In this week's newsletter: Grant Park Music Festival, Sculpture Around Town, Pride Parade, Marquis Hill, and more

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{ Chicago Guide }

June 21 through June 27, 2017

A fan at Mamby on the Beach 2015

A fan at Mamby on the Beach 2015 Photo: Max Herman


1. Grant Park Music Festival

A week after the free festival’s season opener, the sunny soprano Susanna Phillips (a Mozart soloist for Music of the Baroque in January and Juliet at Lyric before that) lights up one of the shortest nights of the year soloing on Aaron Copland’s Eight Poems of Emily Dickinson. Beethoven’s lesser-played Symphony No. 4 partners the Copland.

FREE 6/21 at 6:30 p.m. Jay Pritzker Pavilion.


2. Make Music Chicago

The local maximum of the Northern Hemisphere’s tilt toward the sun coincides (more or less) with that of worldwide music density in the global Fête de la Musique (Make Music Day), always celebrated on June 21. Make Music Chicago, the local Fête bureau, fills the day with opportunities for participation: encouraged play-ins, open-air concerts, and recitals, centering on a session with the Grant Park Apprentice Chorale at the Chicago Cultural Center at 12:15 p.m.

FREE 6/21, all day. Various venues.


3. Sculpture Around Town

The year 2017 is being recognized as the year of public art. Accordingly, Chicago Sculpture International has organized trolley tours to nearly 50 works that have popped up in the city’s parks, with a special focus on a carved-tree series transforming dead trunks into surreal wonders. Pick one of three two-hour tours: north (June 21, 6 p.m.), lakefront (June 24, 10 a.m.), or south (June 25, noon).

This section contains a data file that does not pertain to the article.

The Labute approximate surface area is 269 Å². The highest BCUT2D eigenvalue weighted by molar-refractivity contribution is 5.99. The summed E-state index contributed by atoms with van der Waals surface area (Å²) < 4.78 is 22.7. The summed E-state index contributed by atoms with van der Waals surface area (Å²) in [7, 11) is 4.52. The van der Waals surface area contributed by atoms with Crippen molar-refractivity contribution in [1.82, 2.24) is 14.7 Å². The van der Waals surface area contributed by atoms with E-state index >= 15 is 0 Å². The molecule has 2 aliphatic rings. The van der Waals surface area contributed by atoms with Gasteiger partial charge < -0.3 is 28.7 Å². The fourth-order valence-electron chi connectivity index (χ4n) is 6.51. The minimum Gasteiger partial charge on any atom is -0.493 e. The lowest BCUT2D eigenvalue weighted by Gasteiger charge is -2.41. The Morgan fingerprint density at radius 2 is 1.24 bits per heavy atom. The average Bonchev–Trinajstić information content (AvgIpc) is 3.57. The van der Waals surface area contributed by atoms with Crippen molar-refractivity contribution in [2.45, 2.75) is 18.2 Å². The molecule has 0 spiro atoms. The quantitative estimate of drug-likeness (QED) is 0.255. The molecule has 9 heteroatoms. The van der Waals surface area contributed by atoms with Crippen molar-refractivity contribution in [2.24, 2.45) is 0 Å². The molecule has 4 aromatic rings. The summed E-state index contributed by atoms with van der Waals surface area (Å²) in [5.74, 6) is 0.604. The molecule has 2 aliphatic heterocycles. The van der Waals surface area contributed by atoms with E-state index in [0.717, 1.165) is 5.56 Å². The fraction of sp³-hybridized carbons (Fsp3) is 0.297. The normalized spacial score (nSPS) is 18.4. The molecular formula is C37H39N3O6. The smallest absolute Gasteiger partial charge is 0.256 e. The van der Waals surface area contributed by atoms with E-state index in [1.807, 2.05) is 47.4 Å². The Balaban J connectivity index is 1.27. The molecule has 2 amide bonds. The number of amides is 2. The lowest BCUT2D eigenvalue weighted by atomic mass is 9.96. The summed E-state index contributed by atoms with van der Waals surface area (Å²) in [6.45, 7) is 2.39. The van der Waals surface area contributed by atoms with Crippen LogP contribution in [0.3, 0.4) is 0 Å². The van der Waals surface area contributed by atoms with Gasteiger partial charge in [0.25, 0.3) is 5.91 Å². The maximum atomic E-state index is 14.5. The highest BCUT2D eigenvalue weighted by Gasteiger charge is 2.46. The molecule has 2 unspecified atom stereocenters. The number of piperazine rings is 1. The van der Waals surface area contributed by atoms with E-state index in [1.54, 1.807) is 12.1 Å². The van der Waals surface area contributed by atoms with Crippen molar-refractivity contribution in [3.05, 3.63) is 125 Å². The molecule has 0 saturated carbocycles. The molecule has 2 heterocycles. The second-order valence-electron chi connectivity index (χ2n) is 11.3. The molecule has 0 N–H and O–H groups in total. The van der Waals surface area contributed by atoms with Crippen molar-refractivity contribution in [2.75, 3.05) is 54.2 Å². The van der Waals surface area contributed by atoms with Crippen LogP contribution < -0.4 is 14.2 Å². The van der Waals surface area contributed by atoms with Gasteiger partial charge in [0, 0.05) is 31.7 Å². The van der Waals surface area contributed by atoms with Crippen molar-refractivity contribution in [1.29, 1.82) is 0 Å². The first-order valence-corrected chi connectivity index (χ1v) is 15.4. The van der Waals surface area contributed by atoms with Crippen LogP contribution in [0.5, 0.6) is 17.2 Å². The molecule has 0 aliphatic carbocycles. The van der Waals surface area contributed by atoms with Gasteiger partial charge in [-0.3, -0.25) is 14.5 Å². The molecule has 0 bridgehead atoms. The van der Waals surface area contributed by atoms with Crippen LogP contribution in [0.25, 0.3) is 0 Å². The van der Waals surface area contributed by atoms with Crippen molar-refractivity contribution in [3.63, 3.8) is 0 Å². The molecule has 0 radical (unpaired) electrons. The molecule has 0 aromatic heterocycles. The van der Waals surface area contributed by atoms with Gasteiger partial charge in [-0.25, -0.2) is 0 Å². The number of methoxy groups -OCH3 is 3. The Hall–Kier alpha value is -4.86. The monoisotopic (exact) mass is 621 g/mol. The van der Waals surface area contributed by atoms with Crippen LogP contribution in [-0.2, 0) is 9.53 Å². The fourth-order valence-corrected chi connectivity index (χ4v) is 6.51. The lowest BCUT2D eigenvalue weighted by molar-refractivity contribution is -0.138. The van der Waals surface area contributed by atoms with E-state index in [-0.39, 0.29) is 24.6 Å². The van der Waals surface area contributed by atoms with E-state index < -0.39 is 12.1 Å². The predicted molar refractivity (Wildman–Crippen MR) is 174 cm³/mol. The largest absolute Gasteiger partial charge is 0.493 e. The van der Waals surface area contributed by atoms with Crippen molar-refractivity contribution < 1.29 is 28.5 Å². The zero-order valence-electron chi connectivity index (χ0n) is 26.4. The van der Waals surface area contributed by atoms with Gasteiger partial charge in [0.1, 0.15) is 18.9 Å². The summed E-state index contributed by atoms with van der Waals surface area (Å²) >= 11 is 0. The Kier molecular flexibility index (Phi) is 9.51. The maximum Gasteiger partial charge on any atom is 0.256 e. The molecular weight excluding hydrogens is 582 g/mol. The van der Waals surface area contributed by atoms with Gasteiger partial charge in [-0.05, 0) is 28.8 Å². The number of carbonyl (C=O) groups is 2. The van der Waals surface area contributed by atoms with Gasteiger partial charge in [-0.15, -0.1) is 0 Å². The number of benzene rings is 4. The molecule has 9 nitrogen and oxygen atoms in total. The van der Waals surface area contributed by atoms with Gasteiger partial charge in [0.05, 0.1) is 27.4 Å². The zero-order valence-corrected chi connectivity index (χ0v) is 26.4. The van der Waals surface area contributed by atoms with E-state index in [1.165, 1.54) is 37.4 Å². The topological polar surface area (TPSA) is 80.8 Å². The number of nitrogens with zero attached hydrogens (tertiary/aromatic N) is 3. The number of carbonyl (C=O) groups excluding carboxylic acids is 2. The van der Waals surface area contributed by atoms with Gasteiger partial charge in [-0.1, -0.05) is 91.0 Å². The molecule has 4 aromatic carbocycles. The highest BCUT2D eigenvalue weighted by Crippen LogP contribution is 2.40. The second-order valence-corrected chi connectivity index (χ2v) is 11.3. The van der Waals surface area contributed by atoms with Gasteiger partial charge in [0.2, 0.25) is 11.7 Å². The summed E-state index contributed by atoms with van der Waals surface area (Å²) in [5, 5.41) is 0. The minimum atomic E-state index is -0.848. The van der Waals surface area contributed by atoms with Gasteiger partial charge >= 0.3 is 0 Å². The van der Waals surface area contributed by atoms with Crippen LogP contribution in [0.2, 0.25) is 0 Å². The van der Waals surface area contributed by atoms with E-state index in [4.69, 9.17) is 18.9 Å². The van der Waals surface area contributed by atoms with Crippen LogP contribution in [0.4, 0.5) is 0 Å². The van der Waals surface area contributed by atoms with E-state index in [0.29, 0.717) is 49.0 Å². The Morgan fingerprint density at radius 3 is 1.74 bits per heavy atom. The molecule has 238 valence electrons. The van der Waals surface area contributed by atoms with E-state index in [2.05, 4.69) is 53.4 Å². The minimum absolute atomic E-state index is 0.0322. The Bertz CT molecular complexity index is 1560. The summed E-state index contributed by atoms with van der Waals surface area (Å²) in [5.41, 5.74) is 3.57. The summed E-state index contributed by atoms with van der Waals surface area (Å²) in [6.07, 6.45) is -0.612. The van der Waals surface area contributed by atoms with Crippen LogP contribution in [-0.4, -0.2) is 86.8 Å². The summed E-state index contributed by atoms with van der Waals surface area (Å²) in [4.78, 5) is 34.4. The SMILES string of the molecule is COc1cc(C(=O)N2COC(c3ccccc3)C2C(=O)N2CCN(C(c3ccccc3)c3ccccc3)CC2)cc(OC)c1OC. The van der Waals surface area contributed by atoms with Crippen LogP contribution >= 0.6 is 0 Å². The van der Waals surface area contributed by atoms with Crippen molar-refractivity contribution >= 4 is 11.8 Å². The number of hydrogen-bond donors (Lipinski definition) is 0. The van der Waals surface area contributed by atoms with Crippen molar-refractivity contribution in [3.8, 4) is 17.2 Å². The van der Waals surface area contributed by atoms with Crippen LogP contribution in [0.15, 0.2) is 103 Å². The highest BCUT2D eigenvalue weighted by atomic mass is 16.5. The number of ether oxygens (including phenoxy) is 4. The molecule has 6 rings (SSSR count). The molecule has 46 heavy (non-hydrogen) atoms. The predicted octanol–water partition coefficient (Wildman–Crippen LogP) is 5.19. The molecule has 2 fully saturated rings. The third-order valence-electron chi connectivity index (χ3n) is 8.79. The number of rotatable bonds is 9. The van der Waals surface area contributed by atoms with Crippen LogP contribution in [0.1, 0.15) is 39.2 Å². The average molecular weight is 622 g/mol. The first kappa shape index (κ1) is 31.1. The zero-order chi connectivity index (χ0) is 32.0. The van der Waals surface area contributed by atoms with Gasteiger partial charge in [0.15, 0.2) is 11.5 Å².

6/21, 6/24 and 6/25. $20. Chicago Cultural Center.


4. The Gin Game

Real-life husband and wife Paula Scrofano and John Reeger play a pair of seniors who hate each other at first sight but grudgingly agree to play cards together. Several hands of gin rummy later, a prickly romance is blooming, proving that love in the AARP years can be as enthralling as teen romance.

6/22–8/13. $43–$59. Drury Lane Theatre.


5. Logan Square Arts Festival

The neighborhood’s premier arts and music festival returns with a lineup that features rising local talent like Faraway Plants and Joan of Arc as well as performances from national heavy hitters like Chuck Inglish of the rap group, The Cool Kids. Revolution Brewing and The Whistler Bar serve up beer and cocktails.

6/23–25. $5 suggested donation. Logan Square.


6. Marquis Hill Blacktet

Trumpet player Marquis Hill reinforced Chicago’s reputation as a fertile ground for jazz musicians after winning the Thelonious Monk International Jazz Competition in 2014. Last year, his quintet, which he calls “Blacktet,” released The Way We Play, their breakout record that showcases Hill’s refreshing and prolific take on jazz standards.

6/23–25. $20–$35. Jazz Showcase.


7. Mamby on the Beach

The third annual music fest features the likes of MGMT, Local Natives, Flying Lotus, Saba, BJ the Chicago Kid, and Ravyn Lenae (see “How to Balance High School and Touring? Ask Ravyn Lenae” for more).

6/24–25. Oakwood Beach. $61–$200.


8. Chicago Folks Operetta

This thorough company makes its mission the omissions of seasons past—operettas stranded in time by moldy translations, odd politics, or failure to catch fire. True to form, this summer CFO stages the Chicago premiere of Johnny Johnson, an antiwar satire by Kurt Weill (The Threepenny Opera). Written in English during Weill’s years in New York, the musical has the pitch-dark antic vibe of Weill’s former home in Weimar Germany.

6/24–7/9. $30–$40. Stage 773.


9. 48th Annual Pride Parade

Veterans of this perennial parade know to show up early—either to claim a choice slice of sidewalk or to snag a patio seat at a brunch spot along the route. Expect flashy floats accompanied by colorful characters in equally colorful costumes.

FREE 6/25 at noon. Montrose and Broadway.


10. Gauguin: Artist as Alchemist